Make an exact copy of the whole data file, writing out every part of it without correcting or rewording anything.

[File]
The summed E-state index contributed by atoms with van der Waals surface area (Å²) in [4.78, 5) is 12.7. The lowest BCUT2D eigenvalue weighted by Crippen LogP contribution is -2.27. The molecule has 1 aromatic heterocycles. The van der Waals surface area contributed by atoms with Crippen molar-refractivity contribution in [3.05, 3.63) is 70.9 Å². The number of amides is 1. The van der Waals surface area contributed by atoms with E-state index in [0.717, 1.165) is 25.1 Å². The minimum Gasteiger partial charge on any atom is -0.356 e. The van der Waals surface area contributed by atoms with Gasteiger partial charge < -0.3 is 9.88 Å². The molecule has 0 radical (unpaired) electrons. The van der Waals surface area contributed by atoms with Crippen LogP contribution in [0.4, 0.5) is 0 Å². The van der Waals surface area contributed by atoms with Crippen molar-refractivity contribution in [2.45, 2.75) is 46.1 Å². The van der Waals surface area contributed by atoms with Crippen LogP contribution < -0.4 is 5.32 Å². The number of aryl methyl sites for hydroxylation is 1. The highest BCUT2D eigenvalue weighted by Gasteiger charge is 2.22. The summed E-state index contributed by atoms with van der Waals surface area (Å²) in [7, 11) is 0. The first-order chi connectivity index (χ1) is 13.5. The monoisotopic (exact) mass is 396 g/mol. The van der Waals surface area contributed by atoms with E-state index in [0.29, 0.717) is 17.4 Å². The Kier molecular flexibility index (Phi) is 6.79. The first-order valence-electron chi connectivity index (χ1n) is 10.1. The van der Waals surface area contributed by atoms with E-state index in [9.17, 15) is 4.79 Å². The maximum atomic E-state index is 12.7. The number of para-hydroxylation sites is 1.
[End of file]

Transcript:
The summed E-state index contributed by atoms with van der Waals surface area (Å²) in [4.78, 5) is 12.7. The lowest BCUT2D eigenvalue weighted by Crippen LogP contribution is -2.27. The molecule has 1 aromatic heterocycles. The van der Waals surface area contributed by atoms with Crippen molar-refractivity contribution in [3.05, 3.63) is 70.9 Å². The number of amides is 1. The van der Waals surface area contributed by atoms with E-state index in [0.717, 1.165) is 25.1 Å². The minimum Gasteiger partial charge on any atom is -0.356 e. The van der Waals surface area contributed by atoms with Gasteiger partial charge < -0.3 is 9.88 Å². The molecule has 0 radical (unpaired) electrons. The van der Waals surface area contributed by atoms with Crippen LogP contribution in [0.4, 0.5) is 0 Å². The van der Waals surface area contributed by atoms with Crippen molar-refractivity contribution in [2.45, 2.75) is 46.1 Å². The van der Waals surface area contributed by atoms with Crippen LogP contribution < -0.4 is 5.32 Å². The number of aryl methyl sites for hydroxylation is 1. The highest BCUT2D eigenvalue weighted by Gasteiger charge is 2.22. The summed E-state index contributed by atoms with van der Waals surface area (Å²) in [7, 11) is 0. The first-order chi connectivity index (χ1) is 13.5. The monoisotopic (exact) mass is 396 g/mol. The van der Waals surface area contributed by atoms with E-state index in [0.29, 0.717) is 17.4 Å². The Kier molecular flexibility index (Phi) is 6.79. The first-order valence-electron chi connectivity index (χ1n) is 10.1. The van der Waals surface area contributed by atoms with E-state index in [9.17, 15) is 4.79 Å². The maximum atomic E-state index is 12.7. The number of para-hydroxylation sites is 1.